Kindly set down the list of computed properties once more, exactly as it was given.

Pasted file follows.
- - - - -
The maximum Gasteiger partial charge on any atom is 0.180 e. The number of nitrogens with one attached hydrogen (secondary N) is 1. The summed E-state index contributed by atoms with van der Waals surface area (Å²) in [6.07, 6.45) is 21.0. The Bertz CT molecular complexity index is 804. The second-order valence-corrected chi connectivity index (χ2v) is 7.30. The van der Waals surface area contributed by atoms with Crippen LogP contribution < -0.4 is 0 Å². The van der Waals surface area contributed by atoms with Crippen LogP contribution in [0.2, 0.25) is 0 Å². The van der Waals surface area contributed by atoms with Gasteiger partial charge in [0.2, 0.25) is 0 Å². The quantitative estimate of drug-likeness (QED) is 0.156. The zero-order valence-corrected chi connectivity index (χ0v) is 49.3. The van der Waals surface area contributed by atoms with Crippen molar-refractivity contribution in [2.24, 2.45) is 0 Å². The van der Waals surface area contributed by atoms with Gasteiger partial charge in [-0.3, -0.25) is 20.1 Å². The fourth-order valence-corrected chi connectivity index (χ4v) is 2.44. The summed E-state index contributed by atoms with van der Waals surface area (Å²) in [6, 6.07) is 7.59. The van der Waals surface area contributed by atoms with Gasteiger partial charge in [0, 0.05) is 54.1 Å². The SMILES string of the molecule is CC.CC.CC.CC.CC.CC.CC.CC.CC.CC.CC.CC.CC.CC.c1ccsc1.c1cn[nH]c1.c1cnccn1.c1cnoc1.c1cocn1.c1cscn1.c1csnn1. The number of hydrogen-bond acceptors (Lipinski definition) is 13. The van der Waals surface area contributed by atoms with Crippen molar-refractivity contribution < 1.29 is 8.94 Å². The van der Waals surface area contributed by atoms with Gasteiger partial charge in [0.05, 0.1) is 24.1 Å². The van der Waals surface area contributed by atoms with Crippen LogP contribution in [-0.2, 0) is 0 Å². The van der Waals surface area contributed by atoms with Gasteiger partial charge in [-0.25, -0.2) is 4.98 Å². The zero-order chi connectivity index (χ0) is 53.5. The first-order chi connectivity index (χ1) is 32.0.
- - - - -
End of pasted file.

The maximum Gasteiger partial charge on any atom is 0.180 e. The number of nitrogens with one attached hydrogen (secondary N) is 1. The summed E-state index contributed by atoms with van der Waals surface area (Å²) in [6.07, 6.45) is 21.0. The Bertz CT molecular complexity index is 804. The second-order valence-corrected chi connectivity index (χ2v) is 7.30. The van der Waals surface area contributed by atoms with Crippen LogP contribution < -0.4 is 0 Å². The van der Waals surface area contributed by atoms with Crippen LogP contribution in [0.2, 0.25) is 0 Å². The van der Waals surface area contributed by atoms with Gasteiger partial charge in [0.2, 0.25) is 0 Å². The quantitative estimate of drug-likeness (QED) is 0.156. The zero-order valence-corrected chi connectivity index (χ0v) is 49.3. The van der Waals surface area contributed by atoms with Crippen molar-refractivity contribution in [2.24, 2.45) is 0 Å². The van der Waals surface area contributed by atoms with Gasteiger partial charge in [-0.3, -0.25) is 20.1 Å². The fourth-order valence-corrected chi connectivity index (χ4v) is 2.44. The summed E-state index contributed by atoms with van der Waals surface area (Å²) in [6, 6.07) is 7.59. The van der Waals surface area contributed by atoms with Gasteiger partial charge in [0, 0.05) is 54.1 Å². The SMILES string of the molecule is CC.CC.CC.CC.CC.CC.CC.CC.CC.CC.CC.CC.CC.CC.c1ccsc1.c1cn[nH]c1.c1cnccn1.c1cnoc1.c1cocn1.c1cscn1.c1csnn1. The number of hydrogen-bond acceptors (Lipinski definition) is 13. The van der Waals surface area contributed by atoms with Crippen molar-refractivity contribution < 1.29 is 8.94 Å². The van der Waals surface area contributed by atoms with Gasteiger partial charge in [0.05, 0.1) is 24.1 Å². The van der Waals surface area contributed by atoms with Crippen LogP contribution in [-0.2, 0) is 0 Å². The van der Waals surface area contributed by atoms with Gasteiger partial charge in [-0.25, -0.2) is 4.98 Å². The zero-order chi connectivity index (χ0) is 53.5. The first-order chi connectivity index (χ1) is 32.0.